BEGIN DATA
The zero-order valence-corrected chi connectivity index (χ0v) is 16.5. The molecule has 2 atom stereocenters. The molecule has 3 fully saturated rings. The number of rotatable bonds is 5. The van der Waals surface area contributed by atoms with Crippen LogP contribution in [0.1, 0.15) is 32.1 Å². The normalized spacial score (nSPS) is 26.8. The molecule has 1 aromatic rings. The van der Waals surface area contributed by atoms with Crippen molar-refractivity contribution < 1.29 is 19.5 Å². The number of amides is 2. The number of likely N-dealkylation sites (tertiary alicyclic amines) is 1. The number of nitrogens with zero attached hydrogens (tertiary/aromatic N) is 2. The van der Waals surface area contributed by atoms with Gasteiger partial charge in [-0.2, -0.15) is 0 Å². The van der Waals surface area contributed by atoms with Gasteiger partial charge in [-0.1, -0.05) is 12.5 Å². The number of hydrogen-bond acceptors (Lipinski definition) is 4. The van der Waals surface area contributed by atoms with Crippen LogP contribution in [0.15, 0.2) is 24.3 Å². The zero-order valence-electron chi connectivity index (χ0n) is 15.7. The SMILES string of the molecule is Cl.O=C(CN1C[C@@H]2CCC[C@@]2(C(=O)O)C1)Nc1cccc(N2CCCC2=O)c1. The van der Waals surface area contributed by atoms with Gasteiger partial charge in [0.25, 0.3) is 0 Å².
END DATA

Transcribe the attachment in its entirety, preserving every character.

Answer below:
The zero-order valence-corrected chi connectivity index (χ0v) is 16.5. The molecule has 2 atom stereocenters. The molecule has 3 fully saturated rings. The number of rotatable bonds is 5. The van der Waals surface area contributed by atoms with Crippen LogP contribution in [0.1, 0.15) is 32.1 Å². The normalized spacial score (nSPS) is 26.8. The molecule has 1 aromatic rings. The van der Waals surface area contributed by atoms with Crippen molar-refractivity contribution < 1.29 is 19.5 Å². The number of amides is 2. The number of likely N-dealkylation sites (tertiary alicyclic amines) is 1. The number of nitrogens with zero attached hydrogens (tertiary/aromatic N) is 2. The van der Waals surface area contributed by atoms with Gasteiger partial charge in [-0.2, -0.15) is 0 Å². The van der Waals surface area contributed by atoms with Gasteiger partial charge in [-0.1, -0.05) is 12.5 Å². The number of hydrogen-bond acceptors (Lipinski definition) is 4. The van der Waals surface area contributed by atoms with Crippen LogP contribution in [0.15, 0.2) is 24.3 Å². The zero-order valence-electron chi connectivity index (χ0n) is 15.7. The SMILES string of the molecule is Cl.O=C(CN1C[C@@H]2CCC[C@@]2(C(=O)O)C1)Nc1cccc(N2CCCC2=O)c1. The van der Waals surface area contributed by atoms with Gasteiger partial charge in [0.25, 0.3) is 0 Å².